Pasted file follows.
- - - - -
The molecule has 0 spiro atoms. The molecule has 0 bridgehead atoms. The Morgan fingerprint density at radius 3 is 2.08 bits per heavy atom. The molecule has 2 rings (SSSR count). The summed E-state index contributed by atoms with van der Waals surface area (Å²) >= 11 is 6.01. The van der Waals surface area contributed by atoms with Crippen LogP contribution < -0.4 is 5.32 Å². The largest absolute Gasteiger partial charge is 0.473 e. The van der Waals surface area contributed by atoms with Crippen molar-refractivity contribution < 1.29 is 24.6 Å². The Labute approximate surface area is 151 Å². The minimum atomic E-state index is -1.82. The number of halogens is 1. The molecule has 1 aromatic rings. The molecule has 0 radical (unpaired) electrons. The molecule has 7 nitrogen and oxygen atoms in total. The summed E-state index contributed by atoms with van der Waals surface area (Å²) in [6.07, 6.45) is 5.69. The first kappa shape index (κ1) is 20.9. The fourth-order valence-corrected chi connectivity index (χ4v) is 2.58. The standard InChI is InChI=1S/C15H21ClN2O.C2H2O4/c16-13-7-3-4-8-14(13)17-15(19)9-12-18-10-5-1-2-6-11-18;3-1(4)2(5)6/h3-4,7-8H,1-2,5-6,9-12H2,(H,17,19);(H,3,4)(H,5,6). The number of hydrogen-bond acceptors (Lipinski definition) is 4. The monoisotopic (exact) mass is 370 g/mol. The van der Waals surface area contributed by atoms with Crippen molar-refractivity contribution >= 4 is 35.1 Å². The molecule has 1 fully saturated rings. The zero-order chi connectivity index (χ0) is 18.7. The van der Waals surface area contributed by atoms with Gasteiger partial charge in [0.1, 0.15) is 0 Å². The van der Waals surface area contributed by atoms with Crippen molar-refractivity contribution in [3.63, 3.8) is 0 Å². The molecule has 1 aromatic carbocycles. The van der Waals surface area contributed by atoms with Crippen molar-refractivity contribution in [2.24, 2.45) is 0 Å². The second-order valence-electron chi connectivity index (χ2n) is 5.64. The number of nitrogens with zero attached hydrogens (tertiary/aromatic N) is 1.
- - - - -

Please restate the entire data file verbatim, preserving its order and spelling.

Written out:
The molecule has 0 spiro atoms. The molecule has 0 bridgehead atoms. The Morgan fingerprint density at radius 3 is 2.08 bits per heavy atom. The molecule has 2 rings (SSSR count). The summed E-state index contributed by atoms with van der Waals surface area (Å²) >= 11 is 6.01. The van der Waals surface area contributed by atoms with Crippen LogP contribution < -0.4 is 5.32 Å². The largest absolute Gasteiger partial charge is 0.473 e. The van der Waals surface area contributed by atoms with Crippen molar-refractivity contribution < 1.29 is 24.6 Å². The Labute approximate surface area is 151 Å². The minimum atomic E-state index is -1.82. The number of halogens is 1. The molecule has 1 aromatic rings. The molecule has 0 radical (unpaired) electrons. The molecule has 7 nitrogen and oxygen atoms in total. The summed E-state index contributed by atoms with van der Waals surface area (Å²) in [6.07, 6.45) is 5.69. The first kappa shape index (κ1) is 20.9. The fourth-order valence-corrected chi connectivity index (χ4v) is 2.58. The standard InChI is InChI=1S/C15H21ClN2O.C2H2O4/c16-13-7-3-4-8-14(13)17-15(19)9-12-18-10-5-1-2-6-11-18;3-1(4)2(5)6/h3-4,7-8H,1-2,5-6,9-12H2,(H,17,19);(H,3,4)(H,5,6). The number of hydrogen-bond acceptors (Lipinski definition) is 4. The monoisotopic (exact) mass is 370 g/mol. The van der Waals surface area contributed by atoms with Crippen molar-refractivity contribution >= 4 is 35.1 Å². The molecule has 1 fully saturated rings. The zero-order chi connectivity index (χ0) is 18.7. The van der Waals surface area contributed by atoms with Gasteiger partial charge in [0.1, 0.15) is 0 Å². The van der Waals surface area contributed by atoms with Crippen molar-refractivity contribution in [3.63, 3.8) is 0 Å². The molecule has 1 aromatic carbocycles. The van der Waals surface area contributed by atoms with Crippen molar-refractivity contribution in [2.24, 2.45) is 0 Å². The second-order valence-electron chi connectivity index (χ2n) is 5.64. The number of nitrogens with zero attached hydrogens (tertiary/aromatic N) is 1.